The International Justice Project works towards the development, coordination and increased employment of international law and human rights standards as they pertain to capital punishment. The project is organized to undertake the following:
- Provide technical assistance and coordinate efforts to promote the
employment of international law and human rights standards.
- Liaise between foreign governments and legal counsel on specific cases,
providing comprehensive, accurate and timely information. Offer guidance
on political and legal strategy when possible foreign governmental intervention
is under consideration.
- Share technical legal knowledge and legislative strategy with lawyers,
students, international entities, and organizations, becoming a clearinghouse
for information, experience and expertise.
- Organize conferences and workshops focused on international law as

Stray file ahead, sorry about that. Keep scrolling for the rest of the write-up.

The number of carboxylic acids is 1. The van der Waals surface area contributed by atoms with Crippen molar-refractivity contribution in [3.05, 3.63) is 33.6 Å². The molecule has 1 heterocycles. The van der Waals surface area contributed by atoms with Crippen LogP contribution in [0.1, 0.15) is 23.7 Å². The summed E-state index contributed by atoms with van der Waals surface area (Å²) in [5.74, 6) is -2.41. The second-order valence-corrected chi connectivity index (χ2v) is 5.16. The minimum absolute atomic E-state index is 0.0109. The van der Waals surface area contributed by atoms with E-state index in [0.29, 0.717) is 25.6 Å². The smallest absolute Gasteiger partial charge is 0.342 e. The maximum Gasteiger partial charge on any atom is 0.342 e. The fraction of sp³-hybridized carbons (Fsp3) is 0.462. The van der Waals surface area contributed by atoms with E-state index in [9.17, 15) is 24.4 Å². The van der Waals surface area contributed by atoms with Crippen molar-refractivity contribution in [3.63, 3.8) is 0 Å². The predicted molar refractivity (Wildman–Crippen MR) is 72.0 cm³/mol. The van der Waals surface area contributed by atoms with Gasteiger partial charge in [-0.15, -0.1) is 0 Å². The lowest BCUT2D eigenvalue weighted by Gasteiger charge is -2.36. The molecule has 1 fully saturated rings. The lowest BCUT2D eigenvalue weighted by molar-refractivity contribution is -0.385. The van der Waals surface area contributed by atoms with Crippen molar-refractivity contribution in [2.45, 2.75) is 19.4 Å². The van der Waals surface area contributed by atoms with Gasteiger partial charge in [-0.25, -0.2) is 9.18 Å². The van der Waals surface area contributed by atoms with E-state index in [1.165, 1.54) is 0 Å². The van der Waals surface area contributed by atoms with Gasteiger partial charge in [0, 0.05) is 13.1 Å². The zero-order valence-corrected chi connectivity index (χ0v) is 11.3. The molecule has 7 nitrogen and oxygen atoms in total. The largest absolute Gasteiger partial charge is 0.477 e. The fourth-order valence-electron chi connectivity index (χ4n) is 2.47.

it relates to the death penalty. These forums will allow for candid, dynamic
discussion between the international and domestic communities on the numerous
- Establish an internship program, giving students of human rights and/or
international law, especially from those countries where the death penalty
is still utilized, the opportunity to spend valuable time working with
and assisting the project. Students will be able to broaden their knowledge
of general principles of international law as well as the relationship
between international and domestic law.
The abolition of the death penalty is generally considered to be a principal element in democratic development. In several countries abolition is realized by specific reference, in constitutional instruments, to international treaties prohibiting the death penalty. In others, it has been the contribution of the judiciary, when judges apply constitutions that make no specific mention of the death penalty, but do protect the right to life and prohibit cruel, inhuman and degrading treatment, as seen in South Africa in 1995. Considering the evidence, there is a conspicuous global evolution towards abolition, with 108 countries abolishing the death penalty in law or practice. For those states, which still maintain the use of capital punishment, the categories of individuals who may not be executed are more numerous than ever. International law is developing standards for procedural requirements that are essential to any trial in which the death penalty may be imposed by law. These norms have been well established in convention.